Zend, the commercial company behind the popular scripting language PHP, announced today, it was launching a PHP development service in the AWS marketplace, effectively making it a Platform as a Service inside the Amazon infrastructure cloud.
While PHP is an open source project, Zend was launched in 1999 by some early developers to create a commercial arm. Just last month, the company released Zend Server 7 with Z-Ray, a feature they say helps coders as they create a project by giving them insight into the quality of the code.
Zend is bringing this same technology to AWS, so instead of having to buy, download and install it, you can jump onto AWS and begin developing a project and pay as you go in the cloud. The AWS offering actually consists of two products, a developer solution where you build the application or service and a production site where you deliver it.
Andi Gutmans, one of the early developers of PHP, who is co-founder and CEO at Zend says he has been contributing to the project since 1997 and such popular services as Facebook, WordPress, Drupal and SugarCRM are built on PHP.
He says they have evolved the platform over the years to deal with changing requirements like mobile and the cloud and the AWS partnership makes sense for developers because it gives them flexibility they might be lacking in a more traditional development environment.
“For us, we see the cloud as a critical enabler to continuous delivery. It lets you automate and deliver a high level of agility.” What he means is that the cloud makes it simple to get to a high level of automation and pay as you go gives developers agility in terms of delivery.
Gutmans says his products has been designed to work on multiple cloud platforms including IBM’s cloud, but he believes that Amazon now understands that to compete in an increasingly heated market place, it needs to build an ISV-type ecosystem in the cloud.
“AWS wants to build a sustained ISV ecosystem just like Microsoft did [in the 90s] to continue growing and I believe we can attract a large part of the PHP development community to the cloud using our technology,” Gutmans said. And he added, “We represent largest web development community in the market.”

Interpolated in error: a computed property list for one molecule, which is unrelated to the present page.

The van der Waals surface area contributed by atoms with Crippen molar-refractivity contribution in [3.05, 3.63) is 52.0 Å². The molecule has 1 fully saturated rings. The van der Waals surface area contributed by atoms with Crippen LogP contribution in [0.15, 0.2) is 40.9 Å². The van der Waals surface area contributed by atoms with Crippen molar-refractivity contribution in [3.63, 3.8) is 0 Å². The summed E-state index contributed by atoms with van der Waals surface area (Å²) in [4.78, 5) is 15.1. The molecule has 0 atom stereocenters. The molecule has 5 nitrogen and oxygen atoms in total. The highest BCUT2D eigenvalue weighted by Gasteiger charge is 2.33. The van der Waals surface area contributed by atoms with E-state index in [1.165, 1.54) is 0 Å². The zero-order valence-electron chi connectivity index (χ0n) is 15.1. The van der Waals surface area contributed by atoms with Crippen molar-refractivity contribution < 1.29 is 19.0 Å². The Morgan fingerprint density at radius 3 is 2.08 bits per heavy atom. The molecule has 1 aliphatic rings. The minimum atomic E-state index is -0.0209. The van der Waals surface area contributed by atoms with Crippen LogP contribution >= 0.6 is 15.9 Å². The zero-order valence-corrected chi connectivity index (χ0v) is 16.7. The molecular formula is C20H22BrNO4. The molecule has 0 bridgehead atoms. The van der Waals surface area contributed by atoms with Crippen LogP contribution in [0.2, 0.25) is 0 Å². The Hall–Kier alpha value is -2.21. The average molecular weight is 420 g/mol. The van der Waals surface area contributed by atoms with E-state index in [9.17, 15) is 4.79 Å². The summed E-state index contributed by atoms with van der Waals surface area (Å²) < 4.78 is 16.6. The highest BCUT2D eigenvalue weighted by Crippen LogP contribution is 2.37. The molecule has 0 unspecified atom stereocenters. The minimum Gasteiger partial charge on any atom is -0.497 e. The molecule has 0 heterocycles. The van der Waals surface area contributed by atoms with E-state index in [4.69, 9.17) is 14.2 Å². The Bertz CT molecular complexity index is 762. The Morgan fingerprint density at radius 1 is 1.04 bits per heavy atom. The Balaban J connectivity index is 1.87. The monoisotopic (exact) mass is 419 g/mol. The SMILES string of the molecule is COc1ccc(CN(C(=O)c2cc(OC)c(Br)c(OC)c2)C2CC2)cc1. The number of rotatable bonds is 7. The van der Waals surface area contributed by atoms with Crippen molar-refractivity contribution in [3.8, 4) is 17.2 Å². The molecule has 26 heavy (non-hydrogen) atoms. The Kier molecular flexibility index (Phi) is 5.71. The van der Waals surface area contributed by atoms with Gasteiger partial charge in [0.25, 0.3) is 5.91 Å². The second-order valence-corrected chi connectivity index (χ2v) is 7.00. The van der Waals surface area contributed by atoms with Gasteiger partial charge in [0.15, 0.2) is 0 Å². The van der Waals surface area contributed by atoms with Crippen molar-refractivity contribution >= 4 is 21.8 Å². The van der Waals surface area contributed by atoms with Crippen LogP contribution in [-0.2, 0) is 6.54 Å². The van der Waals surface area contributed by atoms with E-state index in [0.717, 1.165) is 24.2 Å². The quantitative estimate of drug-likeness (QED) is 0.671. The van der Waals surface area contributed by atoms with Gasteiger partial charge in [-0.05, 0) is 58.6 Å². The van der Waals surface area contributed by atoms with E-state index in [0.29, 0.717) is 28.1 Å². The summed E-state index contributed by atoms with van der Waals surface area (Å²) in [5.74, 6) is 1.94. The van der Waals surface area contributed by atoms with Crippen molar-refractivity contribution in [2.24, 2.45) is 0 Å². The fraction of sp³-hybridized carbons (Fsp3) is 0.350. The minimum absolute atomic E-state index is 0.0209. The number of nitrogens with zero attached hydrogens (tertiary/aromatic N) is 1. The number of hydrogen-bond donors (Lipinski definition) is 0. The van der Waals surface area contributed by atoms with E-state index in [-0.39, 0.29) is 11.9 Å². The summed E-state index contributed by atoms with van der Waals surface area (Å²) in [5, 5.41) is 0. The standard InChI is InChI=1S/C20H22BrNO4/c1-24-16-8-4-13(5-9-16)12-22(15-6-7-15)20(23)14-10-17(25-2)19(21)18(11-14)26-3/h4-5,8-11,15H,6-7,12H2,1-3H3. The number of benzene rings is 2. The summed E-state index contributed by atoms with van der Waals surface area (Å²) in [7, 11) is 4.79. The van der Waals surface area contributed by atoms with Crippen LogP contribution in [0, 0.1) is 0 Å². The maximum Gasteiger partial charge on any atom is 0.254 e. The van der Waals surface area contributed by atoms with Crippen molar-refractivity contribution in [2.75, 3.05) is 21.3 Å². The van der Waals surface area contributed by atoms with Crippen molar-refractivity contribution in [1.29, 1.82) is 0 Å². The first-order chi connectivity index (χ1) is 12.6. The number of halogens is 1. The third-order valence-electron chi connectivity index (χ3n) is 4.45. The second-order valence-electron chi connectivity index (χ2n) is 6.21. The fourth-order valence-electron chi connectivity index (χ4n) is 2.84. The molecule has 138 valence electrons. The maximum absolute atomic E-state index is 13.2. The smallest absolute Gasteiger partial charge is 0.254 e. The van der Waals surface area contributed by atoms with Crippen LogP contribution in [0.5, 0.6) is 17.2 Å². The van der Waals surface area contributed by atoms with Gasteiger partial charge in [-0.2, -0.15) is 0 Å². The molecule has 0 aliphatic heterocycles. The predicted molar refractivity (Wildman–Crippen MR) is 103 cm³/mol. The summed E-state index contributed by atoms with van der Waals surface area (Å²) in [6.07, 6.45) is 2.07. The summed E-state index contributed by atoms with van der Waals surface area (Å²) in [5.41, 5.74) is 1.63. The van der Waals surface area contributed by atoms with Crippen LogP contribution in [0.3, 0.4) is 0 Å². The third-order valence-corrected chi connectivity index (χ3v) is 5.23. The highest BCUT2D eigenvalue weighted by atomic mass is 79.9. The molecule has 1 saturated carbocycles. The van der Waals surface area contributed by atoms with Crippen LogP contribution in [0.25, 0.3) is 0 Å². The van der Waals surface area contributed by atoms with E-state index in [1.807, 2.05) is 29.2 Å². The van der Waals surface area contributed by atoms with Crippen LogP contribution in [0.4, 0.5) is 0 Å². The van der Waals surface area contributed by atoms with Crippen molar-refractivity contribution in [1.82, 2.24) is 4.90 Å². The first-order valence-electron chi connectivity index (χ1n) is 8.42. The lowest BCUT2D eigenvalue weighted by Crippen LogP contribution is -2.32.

The developer price is just pennies on the hour, and all three editions of Zend Server 7 on AWS Marketplace are available for free for 30 days free (although AWS usage fees are additional). After the free period ends, the Developer Edition starts at just $0.03/hr. The more sophisticated Professional and Enterprise Editions run $0.04/hr and $0.06/hr respectively.
So the question is how do they make money when a developer can be cranking code for around $.40 or $.50 a day? The answer, says Gutmans, is they aren’t really hoping to make a lot of money on the development side. Once the product crosses over to the production side and people begin to use it, that’s when Zend can begin to see some revenue, and that’s fine with Gutmans who is happy to get as many people on the platform as possible without cost being a factor.
“Our strategic monetization is production workload. Once [a customer] moves into production, then we have production pricing and that’s capacity based.” So in other words, If the customer product gets successful and grows, Zend makes money because pricing is based on usage.
Gutmans says even though Zend can work across a variety of cloud platforms, by integrating into the AWS platform, they give customers access to infrastructure services, as well as the developer and delivery tools. “Now we have Platform as a Service. [Customers] don’t have to think about scale, velocity and performance. It just happens for them.”